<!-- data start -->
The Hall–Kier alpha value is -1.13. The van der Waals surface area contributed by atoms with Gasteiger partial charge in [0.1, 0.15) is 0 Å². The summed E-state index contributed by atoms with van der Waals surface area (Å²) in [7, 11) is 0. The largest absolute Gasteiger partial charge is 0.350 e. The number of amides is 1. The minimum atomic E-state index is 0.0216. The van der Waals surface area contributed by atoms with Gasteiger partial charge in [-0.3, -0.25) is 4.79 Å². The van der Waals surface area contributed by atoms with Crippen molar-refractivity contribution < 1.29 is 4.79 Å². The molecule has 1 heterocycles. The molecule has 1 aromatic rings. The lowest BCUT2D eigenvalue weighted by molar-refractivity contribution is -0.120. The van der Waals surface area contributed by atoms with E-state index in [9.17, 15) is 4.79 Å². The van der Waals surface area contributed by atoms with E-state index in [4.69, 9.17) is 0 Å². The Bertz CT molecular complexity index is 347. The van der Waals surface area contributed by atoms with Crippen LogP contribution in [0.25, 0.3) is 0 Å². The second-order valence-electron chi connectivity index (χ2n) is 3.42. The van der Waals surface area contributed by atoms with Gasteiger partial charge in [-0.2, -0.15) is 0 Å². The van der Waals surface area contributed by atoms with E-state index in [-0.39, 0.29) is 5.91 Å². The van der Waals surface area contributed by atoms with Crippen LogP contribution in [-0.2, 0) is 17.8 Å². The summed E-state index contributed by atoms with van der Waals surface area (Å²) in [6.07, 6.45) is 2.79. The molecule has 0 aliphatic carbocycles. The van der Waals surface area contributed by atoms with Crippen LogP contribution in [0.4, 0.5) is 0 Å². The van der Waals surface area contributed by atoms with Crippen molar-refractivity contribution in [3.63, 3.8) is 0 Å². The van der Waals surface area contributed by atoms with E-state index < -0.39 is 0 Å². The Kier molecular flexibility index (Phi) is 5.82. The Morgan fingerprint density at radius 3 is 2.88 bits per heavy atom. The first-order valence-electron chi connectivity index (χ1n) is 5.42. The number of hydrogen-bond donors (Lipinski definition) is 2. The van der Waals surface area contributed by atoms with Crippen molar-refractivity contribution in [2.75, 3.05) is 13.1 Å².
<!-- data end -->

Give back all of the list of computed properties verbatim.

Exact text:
The Hall–Kier alpha value is -1.13. The van der Waals surface area contributed by atoms with Gasteiger partial charge in [0.1, 0.15) is 0 Å². The summed E-state index contributed by atoms with van der Waals surface area (Å²) in [7, 11) is 0. The largest absolute Gasteiger partial charge is 0.350 e. The number of amides is 1. The minimum atomic E-state index is 0.0216. The van der Waals surface area contributed by atoms with Gasteiger partial charge in [-0.3, -0.25) is 4.79 Å². The van der Waals surface area contributed by atoms with Crippen molar-refractivity contribution < 1.29 is 4.79 Å². The molecule has 1 heterocycles. The molecule has 1 aromatic rings. The lowest BCUT2D eigenvalue weighted by molar-refractivity contribution is -0.120. The van der Waals surface area contributed by atoms with E-state index in [9.17, 15) is 4.79 Å². The van der Waals surface area contributed by atoms with E-state index in [4.69, 9.17) is 0 Å². The Bertz CT molecular complexity index is 347. The van der Waals surface area contributed by atoms with Crippen LogP contribution in [0.25, 0.3) is 0 Å². The second-order valence-electron chi connectivity index (χ2n) is 3.42. The van der Waals surface area contributed by atoms with Gasteiger partial charge in [-0.2, -0.15) is 0 Å². The van der Waals surface area contributed by atoms with E-state index in [-0.39, 0.29) is 5.91 Å². The van der Waals surface area contributed by atoms with Crippen LogP contribution in [-0.2, 0) is 17.8 Å². The summed E-state index contributed by atoms with van der Waals surface area (Å²) in [6.07, 6.45) is 2.79. The molecule has 0 aliphatic carbocycles. The van der Waals surface area contributed by atoms with Crippen LogP contribution in [0.4, 0.5) is 0 Å². The van der Waals surface area contributed by atoms with Crippen molar-refractivity contribution in [3.63, 3.8) is 0 Å². The van der Waals surface area contributed by atoms with E-state index < -0.39 is 0 Å². The Kier molecular flexibility index (Phi) is 5.82. The Morgan fingerprint density at radius 3 is 2.88 bits per heavy atom. The first-order valence-electron chi connectivity index (χ1n) is 5.42. The number of hydrogen-bond donors (Lipinski definition) is 2. The van der Waals surface area contributed by atoms with Crippen molar-refractivity contribution in [2.75, 3.05) is 13.1 Å².